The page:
There is one mistake that costs investors billions of dollars every year and yet investors continue to repeat it. This mistake happens primarily because investors are emotional and overconfident. Being emotional is the main reason for so called “timing” mistakes.
The market research firm Dalbar Inc. calculated, for the period between 1994-2013, that due to such poor timing decisions the average US equity investor achieved an annualized return of 5.0% while an investment in an index fund generated 9.2%! A similar result is shown for investors into bonds.
So, it’s not that the primary underlying product has underperformed, but that the investors were just not in the market when they should have been.
Why Is This The Case?
Investors are emotionally influenced by market volatility when entering and exiting markets. Equities have provided investors with the highest risk premium, but they also have been subject to high volatility and extreme drawdown. The No. 1 investing mistake that everyone makes, along with trading too much, is that we often do it at the worst times.
This happens in particular when investors do NOT follow a well defined proven investment strategy, but just buy and sell when they feel it is ok. Therefore, an important condition to becoming successful at investing is to employ a strategy that works (which ever you select). Then you should be consistent and adhere to it. Remember the Marshmallow Test article of last week using a model?
Why Use a Model?
In 2000, William M. Groove, today an Associate Professor at University of Minnesota, Department of Psychology, did a meta-analysis, or study of studies, on 136 published papers across a wide range of professions (not specifically investing). They analyzed the accuracy of quantitative models versus expert judgment. Models beat experts 94% of the time! Human judgment prevailed over quantitative models in only eight studies, and all of these had access to information that was not available to the quantitative models. Even when given access to the quantitative model results, experts still underperformed the models.
Grove summarized “humans are susceptible to many errors in clinical judgment. These include ignoring base rates, assigning non-optimal weights to cues, failure to take into account regression toward the mean, and failure to properly assess co-variation.”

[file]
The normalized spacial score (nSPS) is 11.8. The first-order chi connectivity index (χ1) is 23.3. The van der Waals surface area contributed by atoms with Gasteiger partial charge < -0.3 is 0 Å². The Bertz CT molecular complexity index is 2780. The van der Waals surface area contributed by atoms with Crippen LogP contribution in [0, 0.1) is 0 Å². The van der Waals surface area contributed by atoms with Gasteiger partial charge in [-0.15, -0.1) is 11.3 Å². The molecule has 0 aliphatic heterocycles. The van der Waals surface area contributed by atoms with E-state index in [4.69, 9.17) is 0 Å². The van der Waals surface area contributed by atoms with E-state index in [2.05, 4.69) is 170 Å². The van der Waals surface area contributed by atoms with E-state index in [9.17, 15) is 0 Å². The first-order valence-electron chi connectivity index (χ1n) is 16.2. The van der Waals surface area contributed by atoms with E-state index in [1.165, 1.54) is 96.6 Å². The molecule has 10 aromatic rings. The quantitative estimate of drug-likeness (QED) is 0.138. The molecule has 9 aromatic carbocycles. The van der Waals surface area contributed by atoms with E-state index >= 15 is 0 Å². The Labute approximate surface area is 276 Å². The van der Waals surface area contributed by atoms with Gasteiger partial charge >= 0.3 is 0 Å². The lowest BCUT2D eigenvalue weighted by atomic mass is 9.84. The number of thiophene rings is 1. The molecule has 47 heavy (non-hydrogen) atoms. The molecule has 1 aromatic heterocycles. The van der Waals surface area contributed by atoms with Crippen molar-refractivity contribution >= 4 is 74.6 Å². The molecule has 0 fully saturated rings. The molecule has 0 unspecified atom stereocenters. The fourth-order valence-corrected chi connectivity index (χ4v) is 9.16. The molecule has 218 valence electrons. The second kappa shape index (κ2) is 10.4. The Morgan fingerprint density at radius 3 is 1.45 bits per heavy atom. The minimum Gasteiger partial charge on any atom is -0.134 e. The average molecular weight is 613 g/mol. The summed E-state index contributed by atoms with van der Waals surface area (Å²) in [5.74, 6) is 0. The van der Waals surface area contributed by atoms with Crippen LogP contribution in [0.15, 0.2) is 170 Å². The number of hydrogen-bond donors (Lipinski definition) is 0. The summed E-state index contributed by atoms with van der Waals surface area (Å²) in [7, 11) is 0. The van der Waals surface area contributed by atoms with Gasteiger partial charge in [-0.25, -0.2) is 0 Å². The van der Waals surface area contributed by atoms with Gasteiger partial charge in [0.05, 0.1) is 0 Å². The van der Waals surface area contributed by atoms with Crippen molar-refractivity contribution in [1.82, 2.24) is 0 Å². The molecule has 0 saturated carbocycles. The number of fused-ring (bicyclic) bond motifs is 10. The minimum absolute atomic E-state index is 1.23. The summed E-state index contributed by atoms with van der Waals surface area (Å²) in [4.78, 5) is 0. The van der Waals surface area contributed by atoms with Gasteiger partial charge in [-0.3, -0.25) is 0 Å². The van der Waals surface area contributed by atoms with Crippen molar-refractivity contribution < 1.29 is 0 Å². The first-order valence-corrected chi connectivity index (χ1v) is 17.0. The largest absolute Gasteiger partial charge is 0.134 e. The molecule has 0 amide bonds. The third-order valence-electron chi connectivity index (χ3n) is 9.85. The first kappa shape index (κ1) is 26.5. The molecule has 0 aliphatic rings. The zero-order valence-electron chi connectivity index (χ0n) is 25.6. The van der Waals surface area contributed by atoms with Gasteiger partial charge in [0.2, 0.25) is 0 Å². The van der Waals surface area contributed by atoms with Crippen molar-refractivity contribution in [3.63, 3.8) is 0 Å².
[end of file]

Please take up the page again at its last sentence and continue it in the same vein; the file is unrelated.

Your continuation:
The commercial airline industry realized a long time ago that models work and introduced autopilots after which human pilots literally became system managers. The most extreme version is the “Cat III C” precision instrument approach. This system allows for landing with no “decision height” (the specified altitude at which the pilot must decide to continue or abort the landing). It is used when there is literally nothing a pilot can see due to the airport being covered with heavy fog, rain, or blowing snow. An airport equipped with a Category III C system allows an aircraft’s autopilot to land the aircraft automatically and can also provide guidance along the runway surface. The airline industry uses it every day because it works.
There is no reason for a pilot to question if the airplane is really on the glide path to potentially interfere because the system has been proven much better and more reliable than the pilots in the cockpit. If we take 100 similar planes with the same autopilot system (in similar weather conditions) we get 100 times the same result. If we let 100 pilots landing the airlines land manually guided by the instruments in the cockpit we get 100 different results and may be some wouldn’t even make it properly until touchdown due to human error.
Once investors realize the benefits of using a proven system, they can become better investors with more reliable and superior results. One of the best systems traders on the planet, American mathematician and multi-billionaire Jim Simons, founder of Renaissance Technologies and the Medallion Fund gave a talk at MIT entitled, “Mathematics, Common Sense, and Good Luck: My Life and Careers” where he said: “If you’re going to trade [invest] using models you just slavishly use the models. You do whatever the hell it says no matter how smart or dumb you think it is at that moment.”